• Beattie’s work on communication has been incorporated directly into various commercial training packages including a Royal Mail video on bullying and harassment at work which won three awards from the International Visual Communication Association, 2006.
  • El-Deredy’s consultancy for Unilever has resulted in a new cognitive-neuroscience research strategy developed for Unilever foods which has resulted in an EU funded project on food product design involving both Unilever and UoM.

The University recognises the importance of effective staff development offering induction programmes and annual Performance and Development Review (PDR). Staff have free access to the staff development programmes offered by the Staff Training and Development Unit (e.g. Management Development, Health and Safety, Interpersonal and Communications skills, Self Management and Organisation, Teaching and Learning Support, Disability Services, and Counselling). Central computing services provide training in software applications and Corporate IS applications.

Our strategy in this RAE period has been to invest in the recruitment of outstanding ECRs (17 in the period). We support the development of these staff by giving them protected research time and reduced teaching and admin loads during their three year probationary period. Experienced mentors support their research plans and career development between formal annual Professional and Development Reviews. Senior research group leaders have devolved School funds available to support international conference attendance and to pump prime research activity. The probation period allows us to assess an individual’s research trajectory. This policy has had success as shown by the number of ECRs returned here, their RA2 outputs and research income (see section 4.).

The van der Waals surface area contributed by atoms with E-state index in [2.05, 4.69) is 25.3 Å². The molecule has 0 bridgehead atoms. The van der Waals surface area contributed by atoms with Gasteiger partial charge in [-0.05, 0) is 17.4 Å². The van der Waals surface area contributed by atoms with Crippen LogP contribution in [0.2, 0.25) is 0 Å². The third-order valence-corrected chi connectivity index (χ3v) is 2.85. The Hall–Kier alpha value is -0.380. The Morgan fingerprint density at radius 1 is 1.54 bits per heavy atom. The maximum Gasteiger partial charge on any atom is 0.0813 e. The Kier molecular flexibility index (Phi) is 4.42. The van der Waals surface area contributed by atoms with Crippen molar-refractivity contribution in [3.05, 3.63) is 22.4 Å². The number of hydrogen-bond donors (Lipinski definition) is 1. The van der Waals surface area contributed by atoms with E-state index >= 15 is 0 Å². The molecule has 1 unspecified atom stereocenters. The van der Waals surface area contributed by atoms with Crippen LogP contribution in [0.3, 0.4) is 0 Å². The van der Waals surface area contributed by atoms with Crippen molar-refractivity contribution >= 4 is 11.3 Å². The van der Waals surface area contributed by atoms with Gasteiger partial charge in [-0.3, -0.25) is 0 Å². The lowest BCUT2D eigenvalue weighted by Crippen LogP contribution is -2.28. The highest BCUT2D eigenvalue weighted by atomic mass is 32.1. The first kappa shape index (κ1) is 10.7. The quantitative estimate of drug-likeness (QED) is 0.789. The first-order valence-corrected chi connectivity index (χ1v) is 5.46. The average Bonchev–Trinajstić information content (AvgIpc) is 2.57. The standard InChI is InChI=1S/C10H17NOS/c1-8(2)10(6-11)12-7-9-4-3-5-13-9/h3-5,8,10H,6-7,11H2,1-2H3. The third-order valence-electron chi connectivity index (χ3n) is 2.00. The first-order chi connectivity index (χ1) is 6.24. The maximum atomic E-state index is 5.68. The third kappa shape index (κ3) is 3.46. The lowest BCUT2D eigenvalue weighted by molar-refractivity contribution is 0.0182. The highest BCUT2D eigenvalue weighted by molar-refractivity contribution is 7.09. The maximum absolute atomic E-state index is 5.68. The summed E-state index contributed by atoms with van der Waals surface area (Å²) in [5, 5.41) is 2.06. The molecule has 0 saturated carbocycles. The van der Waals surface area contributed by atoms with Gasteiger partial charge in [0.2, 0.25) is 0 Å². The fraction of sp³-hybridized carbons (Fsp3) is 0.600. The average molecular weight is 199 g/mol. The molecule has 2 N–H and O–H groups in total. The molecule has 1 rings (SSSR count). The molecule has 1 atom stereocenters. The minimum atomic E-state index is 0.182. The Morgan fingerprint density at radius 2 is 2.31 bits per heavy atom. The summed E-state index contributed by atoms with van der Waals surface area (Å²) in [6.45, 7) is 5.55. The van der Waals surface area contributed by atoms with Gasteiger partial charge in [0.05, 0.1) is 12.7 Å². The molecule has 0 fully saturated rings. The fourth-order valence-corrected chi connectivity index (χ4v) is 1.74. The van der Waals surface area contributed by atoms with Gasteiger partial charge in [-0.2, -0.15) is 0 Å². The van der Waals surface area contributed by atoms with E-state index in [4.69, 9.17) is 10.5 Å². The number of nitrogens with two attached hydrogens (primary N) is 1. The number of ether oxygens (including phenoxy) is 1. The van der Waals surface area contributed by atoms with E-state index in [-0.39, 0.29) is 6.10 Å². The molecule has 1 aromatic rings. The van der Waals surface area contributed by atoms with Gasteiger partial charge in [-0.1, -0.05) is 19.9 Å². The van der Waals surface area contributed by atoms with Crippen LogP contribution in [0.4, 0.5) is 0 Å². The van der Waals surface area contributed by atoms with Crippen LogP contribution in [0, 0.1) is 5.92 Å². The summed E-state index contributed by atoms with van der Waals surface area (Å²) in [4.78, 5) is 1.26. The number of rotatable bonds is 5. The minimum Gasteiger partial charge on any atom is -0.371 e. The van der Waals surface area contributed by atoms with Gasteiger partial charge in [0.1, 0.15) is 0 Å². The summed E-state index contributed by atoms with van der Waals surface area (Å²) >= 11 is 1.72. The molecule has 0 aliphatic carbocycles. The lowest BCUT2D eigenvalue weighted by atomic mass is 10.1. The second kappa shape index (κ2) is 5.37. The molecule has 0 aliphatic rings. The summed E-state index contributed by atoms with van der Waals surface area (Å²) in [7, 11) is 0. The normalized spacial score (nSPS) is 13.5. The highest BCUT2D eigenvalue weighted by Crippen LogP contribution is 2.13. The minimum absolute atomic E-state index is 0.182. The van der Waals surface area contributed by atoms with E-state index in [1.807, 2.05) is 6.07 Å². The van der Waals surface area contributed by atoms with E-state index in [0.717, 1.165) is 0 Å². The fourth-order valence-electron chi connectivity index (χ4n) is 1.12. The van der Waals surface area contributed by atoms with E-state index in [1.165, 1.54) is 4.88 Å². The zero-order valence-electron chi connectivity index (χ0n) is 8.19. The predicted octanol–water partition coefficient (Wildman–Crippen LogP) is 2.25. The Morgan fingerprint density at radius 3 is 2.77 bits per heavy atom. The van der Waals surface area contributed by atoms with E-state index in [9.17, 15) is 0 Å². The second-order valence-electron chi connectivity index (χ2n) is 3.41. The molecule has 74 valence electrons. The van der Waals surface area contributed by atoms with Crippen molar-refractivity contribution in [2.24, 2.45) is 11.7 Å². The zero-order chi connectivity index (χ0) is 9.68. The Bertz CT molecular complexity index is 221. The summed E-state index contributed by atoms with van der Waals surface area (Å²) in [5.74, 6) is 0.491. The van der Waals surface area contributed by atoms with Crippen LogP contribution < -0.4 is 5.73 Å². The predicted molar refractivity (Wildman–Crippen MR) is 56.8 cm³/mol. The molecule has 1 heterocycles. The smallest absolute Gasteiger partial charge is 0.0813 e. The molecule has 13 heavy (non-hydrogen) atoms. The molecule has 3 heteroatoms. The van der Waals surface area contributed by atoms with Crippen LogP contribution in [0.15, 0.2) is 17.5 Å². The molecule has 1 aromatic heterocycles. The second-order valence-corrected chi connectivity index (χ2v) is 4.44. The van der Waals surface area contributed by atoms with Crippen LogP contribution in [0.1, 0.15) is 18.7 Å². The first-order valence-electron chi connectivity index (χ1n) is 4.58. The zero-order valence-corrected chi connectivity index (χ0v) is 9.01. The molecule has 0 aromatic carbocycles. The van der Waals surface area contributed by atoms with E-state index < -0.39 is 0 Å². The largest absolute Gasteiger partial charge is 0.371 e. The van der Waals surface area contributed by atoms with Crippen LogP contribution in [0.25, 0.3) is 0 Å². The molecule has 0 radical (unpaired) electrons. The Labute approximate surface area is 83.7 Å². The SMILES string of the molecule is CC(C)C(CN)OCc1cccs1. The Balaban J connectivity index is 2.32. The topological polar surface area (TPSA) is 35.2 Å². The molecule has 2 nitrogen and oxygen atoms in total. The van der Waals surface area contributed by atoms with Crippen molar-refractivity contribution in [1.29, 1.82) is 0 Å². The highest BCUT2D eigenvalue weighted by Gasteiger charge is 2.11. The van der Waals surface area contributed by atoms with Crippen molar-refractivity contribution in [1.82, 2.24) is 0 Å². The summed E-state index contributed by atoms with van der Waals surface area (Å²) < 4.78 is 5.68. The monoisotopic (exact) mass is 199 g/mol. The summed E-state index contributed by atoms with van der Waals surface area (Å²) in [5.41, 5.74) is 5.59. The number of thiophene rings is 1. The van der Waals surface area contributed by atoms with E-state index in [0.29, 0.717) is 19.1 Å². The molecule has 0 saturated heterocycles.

To further encourage new researchers, the School has annual rounds of competitive bidding for funds to cover start-up research projects, international conference attendance, and participant payments. In 2005, 29 awards were made from these funds. There is also a basic consumables allowance for each research active staff member.

We aim for genuine international significance in all of our research groups. To this end, the research groups:
  • Use the annual PDRs for all staff to balance workloads, streamline teaching, initiate actions to meet training needs and agree individual research plans.
  • Mentor all staff to support and develop their research activity; this includes review of grant proposals; encouragement of collaborative research and international collaborations; and assistance with the dissemination of research findings in the leading journals in the field.
  • Control finance for strategic investment in their group. Each has a proportion of the Research Support Fund and the International Conference Fund to strategically develop research in their area and encourage presentations at international conferences.
  • Encourage and support new lecturers to apply for FMHS Research Start-up Fund (awards up to £15K).

In addition we have minimised the time spent by academic staff on administration by doubling the number of administrative support staff from 5 to 10 since 2005. In addition, four Teaching Fellows and four Teaching Assistants (2 FTE) have been recruited who deliver small group teaching across the first two undergraduate years. This has resulted in more research time, whilst ensuring the highest-quality learning experience for our undergraduates (e.g. satisfaction score 4.2 out of 5 for semester 1, 2006-7). The Teaching Fellows and Teaching Assistants deliver 90 contact hours per week with 120 hours preparation and marking, allowing Cat A staff approx 7 hours per week additional research time.